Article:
Social studies teacher Sho Sasaki is fiercely proud of his native Iwate’s local heritage.
Like many Japanese, he also, and quite self-consciously, calls himself a nationalist.
So when Sasaki charged into the teachers’ room at the high school where he works and loudly proclaimed his outrage at the Supreme Court’s ruling on Iwate-born Korean health worker Chong Hyang Gyun — barred from promotion by the Tokyo government — his were not the words and actions of a rabid, anti-establishment, “loony lefty.”
Nor did his shock that “the racism towards Korean people in Japan was (institutionalized by) the local government,” owe anything to the aforementioned sense of regional pride that pervades here.
Rather his public lambasting of the court’s decision was indicative of a small but growing tide of public opinion that is helping to erode and reshape ill-equipped social norms from the bottom up.
The Supreme Court ruling smacked of state-sponsored racism and highlighted the institutional discrimination that exists here, yet it does not quite put the emerging perception of Japan as being at a multicultural crossroads in doubt.
Japan remains a nation still very much in search of its identity, with a dialectical struggle between homogeneity and diversity being waged to determine just what it means to be Japanese in a global age.
As Japan’s foreign population increases, so, in equal measure, do proud assertions of its ethnic purity.
Questions of identity underlie a great deal of popular debate within Japanese society, influencing relations with Korea and China, the content of school textbooks and the correct method of cooking rice to rulings on a resident of Korean descent challenging the constitution.
While it may be argued that identity is high on the agenda for most developed nations in a global world order — with modernization eroding the borders between nation states and mass immigration shifting demographics — Japan is in many ways a unique case. Forced to engage more actively with the world since World War II, and particularly during the economic boom of the ’70s and ’80s, the Japanese nation sought to unify itself around a set of common values — without being sure of what those values were.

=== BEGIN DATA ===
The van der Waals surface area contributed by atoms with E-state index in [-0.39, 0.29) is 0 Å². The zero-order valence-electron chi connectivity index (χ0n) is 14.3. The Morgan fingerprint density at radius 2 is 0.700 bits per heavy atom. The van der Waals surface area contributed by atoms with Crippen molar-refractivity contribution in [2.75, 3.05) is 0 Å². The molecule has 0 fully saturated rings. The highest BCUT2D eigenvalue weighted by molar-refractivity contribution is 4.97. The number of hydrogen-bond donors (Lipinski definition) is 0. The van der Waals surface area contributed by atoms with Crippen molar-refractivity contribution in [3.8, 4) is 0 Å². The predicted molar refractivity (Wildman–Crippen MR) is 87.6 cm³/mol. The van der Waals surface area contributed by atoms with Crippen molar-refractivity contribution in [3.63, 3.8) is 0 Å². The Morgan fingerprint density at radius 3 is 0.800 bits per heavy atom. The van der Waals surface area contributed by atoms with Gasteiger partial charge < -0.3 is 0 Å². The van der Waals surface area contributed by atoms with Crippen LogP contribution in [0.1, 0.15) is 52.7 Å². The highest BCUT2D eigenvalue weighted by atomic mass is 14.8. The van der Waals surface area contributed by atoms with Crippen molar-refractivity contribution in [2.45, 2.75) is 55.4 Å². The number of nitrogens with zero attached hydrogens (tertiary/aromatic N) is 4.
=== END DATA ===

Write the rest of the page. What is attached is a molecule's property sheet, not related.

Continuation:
The symbols most often enacted to create the mythical, “imagined community” that binds nation states together — flag, national anthem and a shared sense of history — were tinged with militarism and imperialism by the events of the war, and their potency as “cultural glue” weakened until bills were finally passed to legally establish the “Hinomaru” (national flag) and “Kimigayo” (national anthem).
Within the postwar symbolic vacuum, the Japanese were, according to
Dr. Chris Burgess, a lecturer in Japanese studies at Tsuda University,
Tokyo, forced to gather surviving elements of nationalist discourse from
the Meiji Restoration, sanitize them of their military and imperialist
connotations and recycle them into “Nihonjinron.”
This was a contemporary discourse of nationalism revolving around two
central, complementary elements — a collectivist social organization that
celebrates consensus and group harmony, and the notion that Japan is
uniquely unique (www.japanesestudies.org.uk/articles/Burgess.html).
Key to the latter is the pervasive perception of Japan as a monocultural, ethnically pure society; an idea still widely circulated within Japanese society.